The right conditions are necessary to help energy-intensive companies decarbonise

With industrial sectors responsible for more than 50% of total EU emissions, it is vital that these sectors are supported to move away from fossil fuels. Without a major shake-up in the energy sourcing of these industries, the EU will not achieve its 2030 and 2050 climate goals.

Many energy-intensive companies are keen to make changes that will benefit the environment. In fact, a group of CEOs from Europe’s biggest industrial companies recently sent an open letter to Ursula von der Leyen, EU Commission president, calling for a huge increase in renewable energy production. The letter highlighted issues faced by energy-intensive companies wanting to transition to green energy and agitated for positive change. Signatories encouraged the EU to enact legislation that will help to, “Abolish grid bottlenecks, encourage the free flow of energy across borders, and remove barriers to integrating renewable energy into the power used by industry.”

Until recently, only a few energy-intensive companies like Alcoa (aluminium), AkzoNobel (chemicals), and Arcelor Mittal (steel) had announced significant renewable energy investments in Europe.

Energy-intensives are embarking on a massive clean energy transition that will require cost-competitive renewable energy supply and significant investments in electrification technologies. “We need all the renewable electrons that we can get,” said Marco Mensink, Director General at Cefic. There are now more and more energy-intensive businesses signing corporate PPAs to harness the benefits of lower emissions and long-term price stability.

Earlier this year, global chemicals company BASF announced major plans to own a 49% stake in a 2 gigawatt (GW) offshore wind farm being developed by RWE. The project would supply BASF’s Ludwigshafen chemicals complex in Germany, where production processes for basic chemicals would be electrified and 300 megawatts (MW) of the renewable capacity would be used to create green hydrogen.

Last October, Borealis signed an agreement with Eneco to source over 1,000 GWh of renewable electricity from a newly built offshore wind farm in the North Sea. Borealis is a provider of base chemicals and fertilisers. Pulp and paper company UPM also signed a PPA with WPD to source up to 192 MW from a 32-turbine wind farm being built in western Finland.

Further south, steel producer O.R.I. Martin signed a PPA with DXT Commodities to buy clean energy from a 53 MW solar project being built in Sardinia. The PPA was the largest of its kind in 2019 in Italy. While Italy currently only accounts for 2% of total European corporate PPAs, it has the potential to grow considerably in the next few years, particularly if permitting barriers in the country are removed.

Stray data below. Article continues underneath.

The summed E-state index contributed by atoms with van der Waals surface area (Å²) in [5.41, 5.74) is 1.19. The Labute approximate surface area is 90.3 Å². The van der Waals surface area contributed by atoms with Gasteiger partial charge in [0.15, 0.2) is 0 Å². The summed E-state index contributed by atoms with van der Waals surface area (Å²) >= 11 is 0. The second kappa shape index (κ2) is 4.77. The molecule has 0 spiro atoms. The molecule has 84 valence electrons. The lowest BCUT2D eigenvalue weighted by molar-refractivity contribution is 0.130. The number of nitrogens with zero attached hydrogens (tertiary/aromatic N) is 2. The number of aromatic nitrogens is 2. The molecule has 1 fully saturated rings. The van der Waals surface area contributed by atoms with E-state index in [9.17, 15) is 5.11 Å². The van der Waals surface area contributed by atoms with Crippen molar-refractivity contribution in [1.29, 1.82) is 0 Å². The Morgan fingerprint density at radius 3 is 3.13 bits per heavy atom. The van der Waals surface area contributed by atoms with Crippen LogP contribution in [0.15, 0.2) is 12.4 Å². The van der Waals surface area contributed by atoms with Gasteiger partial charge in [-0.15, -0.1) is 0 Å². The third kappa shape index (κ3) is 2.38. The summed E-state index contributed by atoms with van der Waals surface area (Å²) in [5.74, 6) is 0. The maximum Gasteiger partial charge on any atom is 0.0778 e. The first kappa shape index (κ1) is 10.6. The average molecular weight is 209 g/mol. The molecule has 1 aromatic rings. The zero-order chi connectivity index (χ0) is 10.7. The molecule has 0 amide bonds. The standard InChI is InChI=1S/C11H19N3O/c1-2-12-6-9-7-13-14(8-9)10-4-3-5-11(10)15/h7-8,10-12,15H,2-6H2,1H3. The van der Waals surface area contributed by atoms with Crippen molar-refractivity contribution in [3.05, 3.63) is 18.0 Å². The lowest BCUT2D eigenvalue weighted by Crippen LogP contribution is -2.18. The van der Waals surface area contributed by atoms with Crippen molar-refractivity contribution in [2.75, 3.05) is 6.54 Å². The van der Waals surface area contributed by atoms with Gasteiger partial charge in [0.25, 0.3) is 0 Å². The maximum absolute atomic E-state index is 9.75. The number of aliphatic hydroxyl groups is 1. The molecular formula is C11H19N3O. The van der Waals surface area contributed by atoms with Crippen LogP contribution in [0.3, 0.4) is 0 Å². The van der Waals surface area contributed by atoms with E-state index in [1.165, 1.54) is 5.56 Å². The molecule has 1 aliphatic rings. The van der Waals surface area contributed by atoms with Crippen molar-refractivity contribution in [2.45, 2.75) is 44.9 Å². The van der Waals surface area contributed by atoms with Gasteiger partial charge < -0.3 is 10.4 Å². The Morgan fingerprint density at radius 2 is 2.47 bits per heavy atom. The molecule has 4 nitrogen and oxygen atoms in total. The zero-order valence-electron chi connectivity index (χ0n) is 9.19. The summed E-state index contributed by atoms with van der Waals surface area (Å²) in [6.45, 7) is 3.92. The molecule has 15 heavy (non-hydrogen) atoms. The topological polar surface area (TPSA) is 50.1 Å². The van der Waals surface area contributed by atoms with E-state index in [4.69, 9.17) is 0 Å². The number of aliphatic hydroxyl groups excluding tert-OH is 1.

Energy-intensive companies working towards decarbonisation are now starting to call on policymakers to ensure there are enough renewables being brought online to meet their growing demand.

BASF CEO Martin Brudermüller recently said “Without the availability of sufficient volumes of electricity from renewable sources at competitive prices, our future transformation will not be possible … This task is only achievable with innovative and intensive cooperation between politics and industry.” It is imperative that the upcoming Fit for 55 package includes adequate measures to enable a greater supply of renewables. In particular, the package should provide guidance to countries on how to remove permitting barriers and address regulatory barriers that prevent public support schemes from coexisting with the corporate PPA market.

From the examples above, we see that energy-intensive industries such as chemicals, steel and paper can all benefit from the emissions reductions and long-term stability offered by corporate PPAs. We must also make signing renewable PPAs as easy as possible and take into account the specific challenges faced by large energy consumers. This can be done through mechanisms such as template PPA contracts and financial support schemes like the credit guarantee fund provided by FERGEI in Spain.

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